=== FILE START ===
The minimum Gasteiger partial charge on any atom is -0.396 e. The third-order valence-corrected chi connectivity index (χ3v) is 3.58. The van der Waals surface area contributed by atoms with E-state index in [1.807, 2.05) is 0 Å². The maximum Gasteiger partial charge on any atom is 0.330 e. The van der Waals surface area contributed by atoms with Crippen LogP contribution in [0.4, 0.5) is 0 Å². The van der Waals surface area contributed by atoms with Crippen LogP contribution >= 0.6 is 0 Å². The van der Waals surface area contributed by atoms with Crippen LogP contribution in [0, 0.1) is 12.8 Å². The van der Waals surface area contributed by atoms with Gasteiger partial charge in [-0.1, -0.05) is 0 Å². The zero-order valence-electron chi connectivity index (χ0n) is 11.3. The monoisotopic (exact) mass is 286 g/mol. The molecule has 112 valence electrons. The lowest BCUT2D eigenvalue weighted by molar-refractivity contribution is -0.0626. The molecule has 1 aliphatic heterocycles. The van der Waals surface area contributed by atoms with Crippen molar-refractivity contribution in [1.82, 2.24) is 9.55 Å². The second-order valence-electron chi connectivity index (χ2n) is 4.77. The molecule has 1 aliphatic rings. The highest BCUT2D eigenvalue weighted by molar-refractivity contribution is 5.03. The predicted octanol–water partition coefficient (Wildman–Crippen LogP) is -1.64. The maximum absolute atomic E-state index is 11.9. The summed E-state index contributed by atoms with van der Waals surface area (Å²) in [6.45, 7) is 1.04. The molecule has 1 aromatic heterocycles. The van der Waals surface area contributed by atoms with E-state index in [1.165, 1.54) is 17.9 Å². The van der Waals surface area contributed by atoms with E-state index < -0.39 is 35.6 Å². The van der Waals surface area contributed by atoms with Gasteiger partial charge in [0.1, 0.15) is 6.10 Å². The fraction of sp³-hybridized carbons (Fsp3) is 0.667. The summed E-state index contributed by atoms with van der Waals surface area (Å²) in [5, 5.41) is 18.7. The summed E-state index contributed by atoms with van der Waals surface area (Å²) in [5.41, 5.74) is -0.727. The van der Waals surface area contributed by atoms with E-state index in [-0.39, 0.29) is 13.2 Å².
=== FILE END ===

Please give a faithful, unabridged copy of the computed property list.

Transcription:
The minimum Gasteiger partial charge on any atom is -0.396 e. The third-order valence-corrected chi connectivity index (χ3v) is 3.58. The van der Waals surface area contributed by atoms with E-state index in [1.807, 2.05) is 0 Å². The maximum Gasteiger partial charge on any atom is 0.330 e. The van der Waals surface area contributed by atoms with Crippen LogP contribution in [0.4, 0.5) is 0 Å². The van der Waals surface area contributed by atoms with Crippen LogP contribution >= 0.6 is 0 Å². The van der Waals surface area contributed by atoms with Crippen LogP contribution in [0, 0.1) is 12.8 Å². The van der Waals surface area contributed by atoms with Gasteiger partial charge in [-0.1, -0.05) is 0 Å². The zero-order valence-electron chi connectivity index (χ0n) is 11.3. The monoisotopic (exact) mass is 286 g/mol. The molecule has 112 valence electrons. The lowest BCUT2D eigenvalue weighted by molar-refractivity contribution is -0.0626. The molecule has 1 aliphatic heterocycles. The van der Waals surface area contributed by atoms with Crippen molar-refractivity contribution in [1.82, 2.24) is 9.55 Å². The second-order valence-electron chi connectivity index (χ2n) is 4.77. The molecule has 1 aliphatic rings. The highest BCUT2D eigenvalue weighted by molar-refractivity contribution is 5.03. The predicted octanol–water partition coefficient (Wildman–Crippen LogP) is -1.64. The maximum absolute atomic E-state index is 11.9. The summed E-state index contributed by atoms with van der Waals surface area (Å²) in [6.45, 7) is 1.04. The molecule has 1 aromatic heterocycles. The van der Waals surface area contributed by atoms with E-state index in [1.165, 1.54) is 17.9 Å². The van der Waals surface area contributed by atoms with E-state index < -0.39 is 35.6 Å². The van der Waals surface area contributed by atoms with Gasteiger partial charge in [0.1, 0.15) is 6.10 Å². The fraction of sp³-hybridized carbons (Fsp3) is 0.667. The summed E-state index contributed by atoms with van der Waals surface area (Å²) in [5, 5.41) is 18.7. The summed E-state index contributed by atoms with van der Waals surface area (Å²) in [5.41, 5.74) is -0.727. The van der Waals surface area contributed by atoms with E-state index in [-0.39, 0.29) is 13.2 Å².